View of Whyalla CBD Hummock Hill lookout
|Population||20,088 (2011 census)|
|Time zone||ACST (UTC+9:30)|
|• Summer (DST)||ACDT (UTC+10:30)|
|Location||395 km (245 mi) from Adelaide|
|LGA(s)||City of Whyalla|
Whyalla // is the third most populous city in the Australian state of South Australia after Adelaide and Mount Gambier. It is a seaport located on the east coast of the Eyre Peninsula. The town is known as the "Steel City" due to its integrated steelworks and ship-building heritage. The port of Whyalla has been exporting iron ore since 1903.
It was founded as Hummock's Hill in 1901 by the Broken Hill Proprietary Company (BHP) as the end of a tramway bringing iron ore from Iron Knob in the Middleback Ranges to sea. Its first shipment was transported across Spencer Gulf to Port Pirie where it was used in lead smelters as a flux. A jetty was built to transfer the ore and the first shipment was sent in 1903. The early settlement consisted of small cottages and tents clustered around the base of the hill. The Post Office opened in 1901 as Hummock's Hill and was renamed Whyalla on 1 November 1919.
The arid environment and lack of natural fresh water resources made it necessary to import water in barges from Port Pirie.
In 1905 the town's first school opened. It was originally called Hummock Hill School, and was subsequently renamed as Whyalla Primary School and Whyalla Higher Primary School. The school's current name is Whyalla Town Primary School.
On 16 April 1920 the town was proclaimed as Whyalla. The ore conveyor on the jetty was improved and ore began to be shipped to the newly built Newcastle, New South Wales steelworks. The town grew slowly until 1938.
The BHP Indenture Act was proclaimed in 1937 and provided the impetus for the construction of a blast furnace and harbour. In 1939 the blast furnace and harbour began to be constructed and a commitment for a pipeline from the Murray River was made. A shipyard was built to provide ships for the Royal Australian Navy during World War II. The population began rising dramatically and many new facilities, including a hospital and abbatoirs, were built.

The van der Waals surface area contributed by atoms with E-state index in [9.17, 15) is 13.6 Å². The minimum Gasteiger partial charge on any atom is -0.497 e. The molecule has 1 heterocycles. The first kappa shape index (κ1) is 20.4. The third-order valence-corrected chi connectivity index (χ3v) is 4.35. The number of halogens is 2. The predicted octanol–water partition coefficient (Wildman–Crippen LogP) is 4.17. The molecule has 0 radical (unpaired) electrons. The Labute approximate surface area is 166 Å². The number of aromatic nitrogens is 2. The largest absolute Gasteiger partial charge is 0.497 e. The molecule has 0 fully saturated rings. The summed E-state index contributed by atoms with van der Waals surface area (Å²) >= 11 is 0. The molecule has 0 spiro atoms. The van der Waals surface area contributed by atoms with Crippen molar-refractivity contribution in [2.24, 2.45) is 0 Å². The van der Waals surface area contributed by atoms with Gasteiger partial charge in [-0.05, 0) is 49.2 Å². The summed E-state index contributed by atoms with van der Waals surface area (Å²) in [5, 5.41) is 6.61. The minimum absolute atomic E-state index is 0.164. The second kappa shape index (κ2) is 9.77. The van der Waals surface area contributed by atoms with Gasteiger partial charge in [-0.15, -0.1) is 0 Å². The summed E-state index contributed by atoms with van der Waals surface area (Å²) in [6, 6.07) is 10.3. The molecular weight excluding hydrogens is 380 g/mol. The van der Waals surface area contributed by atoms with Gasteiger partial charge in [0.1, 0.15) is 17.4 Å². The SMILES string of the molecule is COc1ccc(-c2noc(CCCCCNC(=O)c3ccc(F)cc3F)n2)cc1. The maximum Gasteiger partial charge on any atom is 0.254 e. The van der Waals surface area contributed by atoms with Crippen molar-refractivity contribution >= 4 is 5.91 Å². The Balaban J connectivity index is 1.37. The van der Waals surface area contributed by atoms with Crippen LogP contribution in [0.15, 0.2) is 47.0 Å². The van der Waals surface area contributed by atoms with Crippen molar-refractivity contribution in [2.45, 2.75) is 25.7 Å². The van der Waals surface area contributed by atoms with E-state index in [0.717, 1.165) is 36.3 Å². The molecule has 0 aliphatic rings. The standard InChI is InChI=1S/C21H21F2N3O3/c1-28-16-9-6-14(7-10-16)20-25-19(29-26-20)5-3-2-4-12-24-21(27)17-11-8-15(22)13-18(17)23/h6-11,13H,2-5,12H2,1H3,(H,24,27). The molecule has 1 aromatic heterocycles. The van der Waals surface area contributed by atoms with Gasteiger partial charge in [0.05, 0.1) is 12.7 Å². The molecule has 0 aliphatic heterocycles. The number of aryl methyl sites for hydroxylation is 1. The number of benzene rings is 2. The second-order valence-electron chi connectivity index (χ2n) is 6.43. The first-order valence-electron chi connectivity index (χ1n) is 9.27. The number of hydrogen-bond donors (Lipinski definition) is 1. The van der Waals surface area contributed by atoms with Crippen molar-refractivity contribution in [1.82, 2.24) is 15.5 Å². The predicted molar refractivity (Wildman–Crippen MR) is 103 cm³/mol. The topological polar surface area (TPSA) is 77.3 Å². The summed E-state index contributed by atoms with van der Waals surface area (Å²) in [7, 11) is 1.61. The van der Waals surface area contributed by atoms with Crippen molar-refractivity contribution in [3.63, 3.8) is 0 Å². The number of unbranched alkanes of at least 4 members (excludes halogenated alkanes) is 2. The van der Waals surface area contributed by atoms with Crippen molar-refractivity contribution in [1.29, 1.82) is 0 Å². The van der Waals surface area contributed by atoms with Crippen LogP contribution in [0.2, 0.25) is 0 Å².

In 1941 the first ship from the new shipyard, HMAS Whyalla, was launched and the blast furnace became operational. By 1943 the population was more than 5,000. On 31 March 1943, the Morgan-Whyalla pipeline became operational. In 1945 the city came under combined company and public administration and the shipyard began producing commercial ships. In 1948 displaced persons began arriving from Europe.
In 1958 the Company decided to build an integrated steelworks at Whyalla and it was completed in 1965. In the following year, salt harvesting began and coke ovens were built. The population grew extremely rapidly, and the South Australian Housing Trust was building 500 houses a year to cope with the demand. Plans for a city of 100,000 were produced by the Department of Lands. A second pipeline from Morgan was built to cope with the demand.
In 1970 the city adopted full local government status. Fierce competition from Japanese ship builders resulted in the closing of the shipyards in 1978, which were at the time the largest in Australia. From a peak population of 33,000 in 1976 the population dropped rapidly. A decline in the BHP iron and steel industry since 1981 also impacted employment.
The BHP long products division was divested in 2000 to form OneSteel which is the sole producer of rail and steel sleepers in Australia. On 2 July 2012, Onesteel formally changed its name to Arrium.